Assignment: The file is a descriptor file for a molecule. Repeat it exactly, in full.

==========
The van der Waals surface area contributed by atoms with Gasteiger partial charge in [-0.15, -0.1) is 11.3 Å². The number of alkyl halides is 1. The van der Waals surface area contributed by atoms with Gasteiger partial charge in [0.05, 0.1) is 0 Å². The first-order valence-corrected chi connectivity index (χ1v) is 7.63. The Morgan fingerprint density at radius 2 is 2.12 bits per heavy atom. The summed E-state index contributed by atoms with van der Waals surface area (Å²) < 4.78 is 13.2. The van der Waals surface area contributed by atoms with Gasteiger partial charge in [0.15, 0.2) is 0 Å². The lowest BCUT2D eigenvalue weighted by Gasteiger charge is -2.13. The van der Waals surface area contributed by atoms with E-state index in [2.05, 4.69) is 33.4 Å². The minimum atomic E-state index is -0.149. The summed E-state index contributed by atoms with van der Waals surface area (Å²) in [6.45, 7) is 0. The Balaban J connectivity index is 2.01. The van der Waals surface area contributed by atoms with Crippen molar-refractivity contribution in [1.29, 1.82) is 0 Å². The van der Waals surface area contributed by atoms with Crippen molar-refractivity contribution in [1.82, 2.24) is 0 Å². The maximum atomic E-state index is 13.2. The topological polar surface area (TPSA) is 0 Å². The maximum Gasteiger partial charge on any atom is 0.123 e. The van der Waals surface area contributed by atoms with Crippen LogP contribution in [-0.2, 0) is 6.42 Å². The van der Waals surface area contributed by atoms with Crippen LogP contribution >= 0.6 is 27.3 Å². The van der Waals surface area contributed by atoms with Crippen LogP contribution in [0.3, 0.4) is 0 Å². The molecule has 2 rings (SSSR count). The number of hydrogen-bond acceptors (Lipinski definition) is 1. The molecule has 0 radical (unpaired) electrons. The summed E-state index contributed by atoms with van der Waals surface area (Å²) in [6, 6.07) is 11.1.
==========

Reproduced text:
The van der Waals surface area contributed by atoms with Gasteiger partial charge in [-0.15, -0.1) is 11.3 Å². The number of alkyl halides is 1. The van der Waals surface area contributed by atoms with Gasteiger partial charge in [0.05, 0.1) is 0 Å². The first-order valence-corrected chi connectivity index (χ1v) is 7.63. The Morgan fingerprint density at radius 2 is 2.12 bits per heavy atom. The summed E-state index contributed by atoms with van der Waals surface area (Å²) < 4.78 is 13.2. The van der Waals surface area contributed by atoms with Gasteiger partial charge in [0.15, 0.2) is 0 Å². The lowest BCUT2D eigenvalue weighted by Gasteiger charge is -2.13. The van der Waals surface area contributed by atoms with E-state index in [2.05, 4.69) is 33.4 Å². The minimum atomic E-state index is -0.149. The summed E-state index contributed by atoms with van der Waals surface area (Å²) in [6.45, 7) is 0. The Balaban J connectivity index is 2.01. The van der Waals surface area contributed by atoms with Crippen molar-refractivity contribution in [1.29, 1.82) is 0 Å². The van der Waals surface area contributed by atoms with Crippen molar-refractivity contribution in [1.82, 2.24) is 0 Å². The maximum atomic E-state index is 13.2. The topological polar surface area (TPSA) is 0 Å². The maximum Gasteiger partial charge on any atom is 0.123 e. The van der Waals surface area contributed by atoms with Crippen LogP contribution in [-0.2, 0) is 6.42 Å². The van der Waals surface area contributed by atoms with Crippen LogP contribution >= 0.6 is 27.3 Å². The van der Waals surface area contributed by atoms with Crippen LogP contribution in [0.3, 0.4) is 0 Å². The molecule has 2 rings (SSSR count). The number of hydrogen-bond acceptors (Lipinski definition) is 1. The molecule has 0 radical (unpaired) electrons. The summed E-state index contributed by atoms with van der Waals surface area (Å²) in [6, 6.07) is 11.1.